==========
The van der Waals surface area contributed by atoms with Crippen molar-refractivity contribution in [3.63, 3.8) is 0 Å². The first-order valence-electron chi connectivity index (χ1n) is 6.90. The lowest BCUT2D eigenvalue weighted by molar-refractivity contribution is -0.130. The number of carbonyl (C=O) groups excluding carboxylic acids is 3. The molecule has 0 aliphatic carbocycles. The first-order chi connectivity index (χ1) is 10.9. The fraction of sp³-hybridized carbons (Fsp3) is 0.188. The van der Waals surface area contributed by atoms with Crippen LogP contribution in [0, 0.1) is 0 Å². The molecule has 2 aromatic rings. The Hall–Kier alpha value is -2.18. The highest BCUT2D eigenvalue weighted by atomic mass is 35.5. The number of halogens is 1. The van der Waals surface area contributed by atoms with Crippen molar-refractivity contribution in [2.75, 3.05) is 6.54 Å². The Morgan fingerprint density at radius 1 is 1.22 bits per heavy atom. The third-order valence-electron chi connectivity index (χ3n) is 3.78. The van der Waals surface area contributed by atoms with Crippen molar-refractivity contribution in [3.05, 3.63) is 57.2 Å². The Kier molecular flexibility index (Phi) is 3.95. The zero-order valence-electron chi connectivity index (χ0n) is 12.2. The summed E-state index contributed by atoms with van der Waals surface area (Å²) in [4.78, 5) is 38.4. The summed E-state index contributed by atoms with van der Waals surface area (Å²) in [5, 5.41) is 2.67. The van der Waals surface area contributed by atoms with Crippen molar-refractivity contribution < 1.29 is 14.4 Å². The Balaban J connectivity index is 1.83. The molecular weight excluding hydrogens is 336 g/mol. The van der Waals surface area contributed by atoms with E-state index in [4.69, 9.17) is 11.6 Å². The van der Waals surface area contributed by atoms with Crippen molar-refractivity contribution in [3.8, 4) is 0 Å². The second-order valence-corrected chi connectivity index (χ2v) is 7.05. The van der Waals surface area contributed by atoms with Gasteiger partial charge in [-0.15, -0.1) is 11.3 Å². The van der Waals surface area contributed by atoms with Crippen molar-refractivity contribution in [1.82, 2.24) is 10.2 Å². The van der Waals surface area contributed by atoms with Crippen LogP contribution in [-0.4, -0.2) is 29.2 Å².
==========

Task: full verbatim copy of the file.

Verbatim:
The van der Waals surface area contributed by atoms with Crippen molar-refractivity contribution in [3.63, 3.8) is 0 Å². The first-order valence-electron chi connectivity index (χ1n) is 6.90. The lowest BCUT2D eigenvalue weighted by molar-refractivity contribution is -0.130. The number of carbonyl (C=O) groups excluding carboxylic acids is 3. The molecule has 0 aliphatic carbocycles. The first-order chi connectivity index (χ1) is 10.9. The fraction of sp³-hybridized carbons (Fsp3) is 0.188. The van der Waals surface area contributed by atoms with Crippen LogP contribution in [0, 0.1) is 0 Å². The molecule has 2 aromatic rings. The Hall–Kier alpha value is -2.18. The highest BCUT2D eigenvalue weighted by atomic mass is 35.5. The number of halogens is 1. The van der Waals surface area contributed by atoms with Crippen molar-refractivity contribution in [2.75, 3.05) is 6.54 Å². The Morgan fingerprint density at radius 1 is 1.22 bits per heavy atom. The third-order valence-electron chi connectivity index (χ3n) is 3.78. The van der Waals surface area contributed by atoms with Crippen molar-refractivity contribution in [3.05, 3.63) is 57.2 Å². The Kier molecular flexibility index (Phi) is 3.95. The zero-order valence-electron chi connectivity index (χ0n) is 12.2. The summed E-state index contributed by atoms with van der Waals surface area (Å²) in [4.78, 5) is 38.4. The summed E-state index contributed by atoms with van der Waals surface area (Å²) in [5, 5.41) is 2.67. The van der Waals surface area contributed by atoms with Crippen molar-refractivity contribution < 1.29 is 14.4 Å². The Balaban J connectivity index is 1.83. The molecular weight excluding hydrogens is 336 g/mol. The van der Waals surface area contributed by atoms with E-state index in [4.69, 9.17) is 11.6 Å². The van der Waals surface area contributed by atoms with Crippen molar-refractivity contribution in [3.8, 4) is 0 Å². The second-order valence-corrected chi connectivity index (χ2v) is 7.05. The van der Waals surface area contributed by atoms with Gasteiger partial charge in [-0.15, -0.1) is 11.3 Å². The van der Waals surface area contributed by atoms with Crippen molar-refractivity contribution in [1.82, 2.24) is 10.2 Å². The van der Waals surface area contributed by atoms with Crippen LogP contribution in [-0.4, -0.2) is 29.2 Å².